A Debate Over Paychecks and Balances
A House subcommittee yesterday delved into the subject of federal pay:
Are federal employees overpaid or underpaid? Are pay caps creating instances where subordinates are paid more than their bosses? Are agencies using higher pay scales to raid employees from other agencies? Do new performance-based pay systems treat employees fairly?
There were few clear-cut answers on an issue important to nearly 2 million federal employees and Congress.
The Bush administration contends that the General Schedule, which advances employees through 15 grades based on their time in the job and performance, is antiquated. The White House has lobbied Congress to create pay systems that link pay raises more closely to job evaluations. Two new systems are being used, at Defense and Homeland Security departments.
The majority of rank-and file employees are paid through the General Schedule, created in 1949. Its last major modification came in 1990, when Congress added a "locality pay" supplement, or a raise aimed at keeping federal salaries from falling behind private-sector rates in 32 areas, mostly big cities.
Danny K. Davis (D-Ill.), the chairman of the House federal workforce subcommittee, who called the hearing, said there is concern, as federal agencies experiment with methods of determining pay, that employees will find it more difficult to transfer from one agency to another.
He noted that from 2001 to 2005, more than 50,000 employees transferred between agencies and their base pay increased by about $1,800.
But Linda M. Springer, director of the Office of Personnel Management, told Davis that staying with a "1950s vintage system is just unfair" to many federal employees. Rank-and-file employees, she said, should be given the opportunity to earn bigger paychecks because of superb job performance and not be limited by a system that just "pays people to show up for work."
Part of the problem is that the 1990 locality pay law has not worked as intended. The law was not implemented as planned, in part because of budget concerns and in part because the White House has worried it could lead to overpaying some federal workers.
The White House or Congress has overridden the law multiple times in recent years and provided reduced amounts of locality pay from 1995 through 2007, according to testimony by Curtis W. Copeland, a government specialist at the Congressional Research Service.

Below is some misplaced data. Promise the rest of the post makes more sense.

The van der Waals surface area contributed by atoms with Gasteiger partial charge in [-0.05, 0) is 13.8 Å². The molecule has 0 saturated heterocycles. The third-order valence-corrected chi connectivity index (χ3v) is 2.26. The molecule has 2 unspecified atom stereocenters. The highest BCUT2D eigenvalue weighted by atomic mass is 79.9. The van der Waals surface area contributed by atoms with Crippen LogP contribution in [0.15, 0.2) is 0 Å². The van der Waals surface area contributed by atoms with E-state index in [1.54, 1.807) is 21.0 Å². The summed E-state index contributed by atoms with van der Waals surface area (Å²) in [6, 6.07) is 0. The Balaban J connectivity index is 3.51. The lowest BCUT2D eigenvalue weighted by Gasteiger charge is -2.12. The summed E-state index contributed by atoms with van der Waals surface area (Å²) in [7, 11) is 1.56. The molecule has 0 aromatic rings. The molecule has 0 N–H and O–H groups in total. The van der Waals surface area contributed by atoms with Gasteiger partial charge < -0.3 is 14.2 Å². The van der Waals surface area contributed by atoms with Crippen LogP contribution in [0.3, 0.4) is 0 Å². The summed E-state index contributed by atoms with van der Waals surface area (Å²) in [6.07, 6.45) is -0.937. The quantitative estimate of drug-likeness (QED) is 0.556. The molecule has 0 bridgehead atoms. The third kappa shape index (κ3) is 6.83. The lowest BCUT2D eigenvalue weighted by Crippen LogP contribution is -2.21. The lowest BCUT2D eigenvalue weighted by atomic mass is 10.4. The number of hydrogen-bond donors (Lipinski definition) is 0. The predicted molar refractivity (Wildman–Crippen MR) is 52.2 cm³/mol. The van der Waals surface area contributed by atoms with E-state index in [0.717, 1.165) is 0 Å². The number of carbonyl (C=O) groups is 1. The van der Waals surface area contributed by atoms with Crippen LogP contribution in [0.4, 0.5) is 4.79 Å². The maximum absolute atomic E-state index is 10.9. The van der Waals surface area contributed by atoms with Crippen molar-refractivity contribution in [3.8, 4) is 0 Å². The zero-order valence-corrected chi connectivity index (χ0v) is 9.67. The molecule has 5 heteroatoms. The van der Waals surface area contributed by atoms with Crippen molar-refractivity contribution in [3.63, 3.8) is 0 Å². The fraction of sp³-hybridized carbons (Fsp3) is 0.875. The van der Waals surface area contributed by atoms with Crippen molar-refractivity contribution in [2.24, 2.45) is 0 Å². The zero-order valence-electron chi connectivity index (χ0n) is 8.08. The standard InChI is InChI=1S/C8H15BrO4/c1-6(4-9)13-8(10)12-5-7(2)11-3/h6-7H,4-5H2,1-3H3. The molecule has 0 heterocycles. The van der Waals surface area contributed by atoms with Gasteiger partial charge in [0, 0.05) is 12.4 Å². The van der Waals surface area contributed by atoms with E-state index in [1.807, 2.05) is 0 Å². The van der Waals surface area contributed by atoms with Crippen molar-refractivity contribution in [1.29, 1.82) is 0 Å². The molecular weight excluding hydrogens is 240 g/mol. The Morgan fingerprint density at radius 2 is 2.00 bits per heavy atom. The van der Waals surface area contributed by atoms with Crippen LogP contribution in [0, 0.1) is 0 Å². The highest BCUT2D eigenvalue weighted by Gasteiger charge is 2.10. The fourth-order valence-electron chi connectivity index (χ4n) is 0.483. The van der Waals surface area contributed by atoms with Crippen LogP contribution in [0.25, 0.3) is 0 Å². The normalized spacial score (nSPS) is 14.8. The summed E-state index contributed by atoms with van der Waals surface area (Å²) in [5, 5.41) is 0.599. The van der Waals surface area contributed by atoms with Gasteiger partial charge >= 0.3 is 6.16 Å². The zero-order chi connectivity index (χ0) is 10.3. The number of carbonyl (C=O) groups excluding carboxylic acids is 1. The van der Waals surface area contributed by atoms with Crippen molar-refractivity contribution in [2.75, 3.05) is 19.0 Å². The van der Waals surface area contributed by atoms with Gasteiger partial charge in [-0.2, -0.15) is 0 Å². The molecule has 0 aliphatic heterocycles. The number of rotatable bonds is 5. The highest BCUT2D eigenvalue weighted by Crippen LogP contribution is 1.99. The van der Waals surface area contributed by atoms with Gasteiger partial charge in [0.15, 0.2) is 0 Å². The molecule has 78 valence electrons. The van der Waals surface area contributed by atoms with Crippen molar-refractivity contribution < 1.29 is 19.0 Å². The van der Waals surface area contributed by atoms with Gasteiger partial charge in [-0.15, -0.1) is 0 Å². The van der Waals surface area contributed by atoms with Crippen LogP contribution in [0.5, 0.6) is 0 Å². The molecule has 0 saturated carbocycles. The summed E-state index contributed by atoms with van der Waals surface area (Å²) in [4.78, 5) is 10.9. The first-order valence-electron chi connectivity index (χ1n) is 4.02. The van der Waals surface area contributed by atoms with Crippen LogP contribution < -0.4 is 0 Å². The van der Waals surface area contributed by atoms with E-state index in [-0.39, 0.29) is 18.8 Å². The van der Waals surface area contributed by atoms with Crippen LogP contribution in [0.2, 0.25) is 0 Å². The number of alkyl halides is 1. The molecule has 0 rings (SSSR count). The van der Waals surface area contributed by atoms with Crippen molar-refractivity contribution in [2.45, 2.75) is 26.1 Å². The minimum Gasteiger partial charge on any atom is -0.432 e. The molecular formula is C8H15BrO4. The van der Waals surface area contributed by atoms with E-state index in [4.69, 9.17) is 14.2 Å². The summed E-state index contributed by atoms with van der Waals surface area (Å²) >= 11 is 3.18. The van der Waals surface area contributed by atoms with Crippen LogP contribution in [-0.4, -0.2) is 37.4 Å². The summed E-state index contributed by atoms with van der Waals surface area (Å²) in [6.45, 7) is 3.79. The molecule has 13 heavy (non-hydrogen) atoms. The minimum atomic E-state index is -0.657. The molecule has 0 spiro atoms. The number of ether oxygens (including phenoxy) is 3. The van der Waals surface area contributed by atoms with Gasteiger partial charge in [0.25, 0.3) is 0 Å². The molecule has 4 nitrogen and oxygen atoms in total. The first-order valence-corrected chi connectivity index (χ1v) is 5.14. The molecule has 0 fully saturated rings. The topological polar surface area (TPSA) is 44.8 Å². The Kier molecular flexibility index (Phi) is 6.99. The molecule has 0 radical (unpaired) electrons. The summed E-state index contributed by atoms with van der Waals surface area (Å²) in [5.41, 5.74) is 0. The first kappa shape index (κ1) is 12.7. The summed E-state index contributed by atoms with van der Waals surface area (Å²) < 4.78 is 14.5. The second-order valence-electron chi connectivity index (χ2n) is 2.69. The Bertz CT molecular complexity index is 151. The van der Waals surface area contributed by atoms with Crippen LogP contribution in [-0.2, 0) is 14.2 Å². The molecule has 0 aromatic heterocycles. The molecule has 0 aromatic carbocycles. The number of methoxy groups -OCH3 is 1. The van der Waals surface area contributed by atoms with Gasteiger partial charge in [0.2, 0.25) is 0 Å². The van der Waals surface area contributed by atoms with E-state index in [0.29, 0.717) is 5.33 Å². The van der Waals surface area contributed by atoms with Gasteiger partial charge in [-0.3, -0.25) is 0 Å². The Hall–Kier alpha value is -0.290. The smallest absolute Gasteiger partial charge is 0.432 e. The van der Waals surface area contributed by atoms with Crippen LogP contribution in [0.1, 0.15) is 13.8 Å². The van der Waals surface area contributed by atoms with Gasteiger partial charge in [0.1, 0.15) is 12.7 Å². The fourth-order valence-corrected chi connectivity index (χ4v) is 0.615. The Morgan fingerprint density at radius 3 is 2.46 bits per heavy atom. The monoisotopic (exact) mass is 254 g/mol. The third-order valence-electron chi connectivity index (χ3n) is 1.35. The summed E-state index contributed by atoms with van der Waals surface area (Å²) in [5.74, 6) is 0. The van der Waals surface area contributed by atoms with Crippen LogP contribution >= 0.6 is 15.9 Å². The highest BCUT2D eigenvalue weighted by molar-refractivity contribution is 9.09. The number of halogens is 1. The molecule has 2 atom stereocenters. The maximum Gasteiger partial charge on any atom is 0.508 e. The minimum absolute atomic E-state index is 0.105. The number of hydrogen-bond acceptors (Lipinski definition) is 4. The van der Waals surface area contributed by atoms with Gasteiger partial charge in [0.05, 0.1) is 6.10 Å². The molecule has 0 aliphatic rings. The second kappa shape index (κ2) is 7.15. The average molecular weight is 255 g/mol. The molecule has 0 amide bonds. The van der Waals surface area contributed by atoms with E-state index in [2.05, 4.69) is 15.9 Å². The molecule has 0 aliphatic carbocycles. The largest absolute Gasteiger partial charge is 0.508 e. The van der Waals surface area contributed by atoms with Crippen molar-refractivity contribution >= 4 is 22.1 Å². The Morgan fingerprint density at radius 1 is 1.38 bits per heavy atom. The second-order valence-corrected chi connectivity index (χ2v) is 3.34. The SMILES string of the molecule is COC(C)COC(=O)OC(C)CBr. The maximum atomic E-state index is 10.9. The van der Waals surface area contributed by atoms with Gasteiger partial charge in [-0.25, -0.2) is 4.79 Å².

Even with the law only partially funded, overall pay costs have gone up as the government increasingly hires well-educated professionals to run increasingly complex programs. Federal civilian compensation costs were nearly $100 billion in fiscal 2006 and will approach $110 billion in 2008, Copeland said.
Despite concerns that the system may not be working as intended, the subcommittee did not hear any calls for major changes.
The most recent government-wide survey, conducted in 2006, found that 61 percent of federal employees were satisfied with their pay. In the Washington area, the average federal salary is about $88,500, according to the OPM.
Rep. Patrick J. Kennedy (D-R.I.) and Del. Eni F.H. Faleomavaega (D-American Samoa) appeared as witnesses to point out what they believe is unfair treatment of federal employees in their districts.
Kennedy urged higher pay for Rhode Island blue-collar federal workers, saying they should be paid on a scale similar to their counterparts in Boston. Faleomavaega said American Samoa federal employees do not receive cost-of-living adjustments, even as those adjustments are paid federal workers in other high-cost parts of the Pacific, such as Hawaii.
Springer said her chief legislative goal is to obtain congressional approval to increase the maximum pay rate for about 900 senior-level and senior technical positions in the government, using a performance-based system similar to that covering more than 6,000 federal executives. If the change is approved, the 900 employees would be eligible to receive a maximum base salary of $168,000, up from $145,500.